A new analysis finds that sleep disturbances and long sleep duration are linked to increases in markers of inflammation.
In a recent article, Michael Irwin, Richard Olmstead and Judith Carroll, all of the Cousins Center for Psychoneuroimmunology, UCLA Semel Institute for Neuroscience, University of California, Los Angeles, systematically reviewed existing studies for associations between sleep and inflammatory markers. The meta-analysis examined 72 different articles, which included over 50,000 participants from population-based and clinical studies. The researchers looked at CRP, IL-6, and tumor necrosis factor ? (TNF?) as indicators of inflammation.
People with a normal sleep duration get 7–8 hours of shut-eye per night. The analysis showed that sleep disturbance (poor sleep quality or complaints of insomnia) and long sleep duration (more than 8 hours) were associated with increased levels of CRP and IL-6. Shorter sleep duration was associated with increased levels of CRP. No associations were found with TNF?.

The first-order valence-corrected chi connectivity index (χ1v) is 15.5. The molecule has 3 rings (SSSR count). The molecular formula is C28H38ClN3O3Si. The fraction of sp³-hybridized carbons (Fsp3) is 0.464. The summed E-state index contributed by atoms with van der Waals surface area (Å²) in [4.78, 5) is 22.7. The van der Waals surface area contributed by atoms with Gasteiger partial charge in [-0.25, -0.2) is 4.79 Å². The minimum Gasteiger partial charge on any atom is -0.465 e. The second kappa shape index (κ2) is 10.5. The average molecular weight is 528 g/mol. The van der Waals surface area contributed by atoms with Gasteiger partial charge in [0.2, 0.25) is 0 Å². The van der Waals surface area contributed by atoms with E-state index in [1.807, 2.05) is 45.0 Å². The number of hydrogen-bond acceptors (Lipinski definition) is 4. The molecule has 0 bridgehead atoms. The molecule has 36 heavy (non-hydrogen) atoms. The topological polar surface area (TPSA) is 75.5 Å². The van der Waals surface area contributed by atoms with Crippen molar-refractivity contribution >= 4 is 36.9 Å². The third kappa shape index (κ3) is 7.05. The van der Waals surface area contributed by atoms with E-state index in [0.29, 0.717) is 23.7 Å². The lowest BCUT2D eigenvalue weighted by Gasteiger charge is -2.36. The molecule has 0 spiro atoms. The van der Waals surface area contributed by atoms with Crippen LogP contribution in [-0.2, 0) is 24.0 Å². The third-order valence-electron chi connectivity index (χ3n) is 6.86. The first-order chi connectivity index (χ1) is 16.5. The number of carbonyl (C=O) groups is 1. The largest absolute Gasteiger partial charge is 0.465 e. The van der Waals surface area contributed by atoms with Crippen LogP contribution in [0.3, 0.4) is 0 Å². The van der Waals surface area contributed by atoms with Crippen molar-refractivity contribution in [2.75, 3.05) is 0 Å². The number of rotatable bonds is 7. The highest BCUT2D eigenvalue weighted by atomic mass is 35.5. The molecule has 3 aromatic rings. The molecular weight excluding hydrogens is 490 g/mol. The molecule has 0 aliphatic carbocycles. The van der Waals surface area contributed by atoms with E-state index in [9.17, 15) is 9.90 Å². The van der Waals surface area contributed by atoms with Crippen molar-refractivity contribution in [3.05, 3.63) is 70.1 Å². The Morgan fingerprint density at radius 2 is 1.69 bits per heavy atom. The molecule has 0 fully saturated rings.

According to Irwin, sleep disturbance or insomnia should be regarded as behavioral risk factors for inflammation, similar to the adverse effects of high fat diet or sedentary behavior. Treatments targeting sleep behavior could be a strategy for reversing the inflammation and reducing risk of inflammatory illnesses.
“Together with diet and physical activity, sleep health represents a third component in the promotion of health-span,” said Irwin.